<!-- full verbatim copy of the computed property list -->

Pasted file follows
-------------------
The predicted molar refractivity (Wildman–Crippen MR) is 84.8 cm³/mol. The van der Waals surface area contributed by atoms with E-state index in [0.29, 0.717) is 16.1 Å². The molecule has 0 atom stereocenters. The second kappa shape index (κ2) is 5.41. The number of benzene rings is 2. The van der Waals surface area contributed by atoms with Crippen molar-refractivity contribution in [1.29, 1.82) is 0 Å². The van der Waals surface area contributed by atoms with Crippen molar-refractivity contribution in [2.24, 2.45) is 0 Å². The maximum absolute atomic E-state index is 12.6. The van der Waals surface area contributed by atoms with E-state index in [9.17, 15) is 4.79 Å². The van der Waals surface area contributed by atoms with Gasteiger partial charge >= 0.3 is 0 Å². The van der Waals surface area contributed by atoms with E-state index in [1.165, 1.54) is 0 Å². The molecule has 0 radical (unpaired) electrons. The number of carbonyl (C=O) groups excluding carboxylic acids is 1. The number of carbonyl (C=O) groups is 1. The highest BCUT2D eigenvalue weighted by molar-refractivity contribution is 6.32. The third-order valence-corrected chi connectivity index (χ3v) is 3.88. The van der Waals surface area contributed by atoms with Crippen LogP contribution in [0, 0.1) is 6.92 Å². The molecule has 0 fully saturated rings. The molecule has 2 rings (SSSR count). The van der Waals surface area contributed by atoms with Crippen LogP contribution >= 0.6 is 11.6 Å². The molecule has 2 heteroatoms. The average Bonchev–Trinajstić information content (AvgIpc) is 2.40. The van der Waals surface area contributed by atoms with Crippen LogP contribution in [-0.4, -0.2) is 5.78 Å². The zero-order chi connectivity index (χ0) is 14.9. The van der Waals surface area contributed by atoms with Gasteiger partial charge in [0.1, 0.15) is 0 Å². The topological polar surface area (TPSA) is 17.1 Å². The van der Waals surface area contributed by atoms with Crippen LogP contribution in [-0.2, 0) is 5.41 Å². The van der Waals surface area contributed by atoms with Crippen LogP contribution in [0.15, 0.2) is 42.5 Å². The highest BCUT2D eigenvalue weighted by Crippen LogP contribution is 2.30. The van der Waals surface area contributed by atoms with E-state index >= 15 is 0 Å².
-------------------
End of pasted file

The predicted molar refractivity (Wildman–Crippen MR) is 84.8 cm³/mol. The van der Waals surface area contributed by atoms with E-state index in [0.29, 0.717) is 16.1 Å². The molecule has 0 atom stereocenters. The second kappa shape index (κ2) is 5.41. The number of benzene rings is 2. The van der Waals surface area contributed by atoms with Crippen molar-refractivity contribution in [1.29, 1.82) is 0 Å². The van der Waals surface area contributed by atoms with Crippen molar-refractivity contribution in [2.24, 2.45) is 0 Å². The maximum absolute atomic E-state index is 12.6. The van der Waals surface area contributed by atoms with E-state index in [9.17, 15) is 4.79 Å². The van der Waals surface area contributed by atoms with Gasteiger partial charge >= 0.3 is 0 Å². The van der Waals surface area contributed by atoms with E-state index in [1.165, 1.54) is 0 Å². The molecule has 0 radical (unpaired) electrons. The number of carbonyl (C=O) groups excluding carboxylic acids is 1. The number of carbonyl (C=O) groups is 1. The highest BCUT2D eigenvalue weighted by molar-refractivity contribution is 6.32. The third-order valence-corrected chi connectivity index (χ3v) is 3.88. The van der Waals surface area contributed by atoms with Crippen LogP contribution in [0, 0.1) is 6.92 Å². The molecule has 0 fully saturated rings. The molecule has 2 rings (SSSR count). The van der Waals surface area contributed by atoms with Crippen LogP contribution >= 0.6 is 11.6 Å². The molecule has 2 heteroatoms. The average Bonchev–Trinajstić information content (AvgIpc) is 2.40. The van der Waals surface area contributed by atoms with Crippen LogP contribution in [-0.4, -0.2) is 5.78 Å². The zero-order chi connectivity index (χ0) is 14.9. The van der Waals surface area contributed by atoms with Gasteiger partial charge in [0.1, 0.15) is 0 Å². The topological polar surface area (TPSA) is 17.1 Å². The van der Waals surface area contributed by atoms with Crippen LogP contribution in [-0.2, 0) is 5.41 Å². The van der Waals surface area contributed by atoms with Crippen LogP contribution in [0.15, 0.2) is 42.5 Å². The highest BCUT2D eigenvalue weighted by Crippen LogP contribution is 2.30. The van der Waals surface area contributed by atoms with E-state index >= 15 is 0 Å².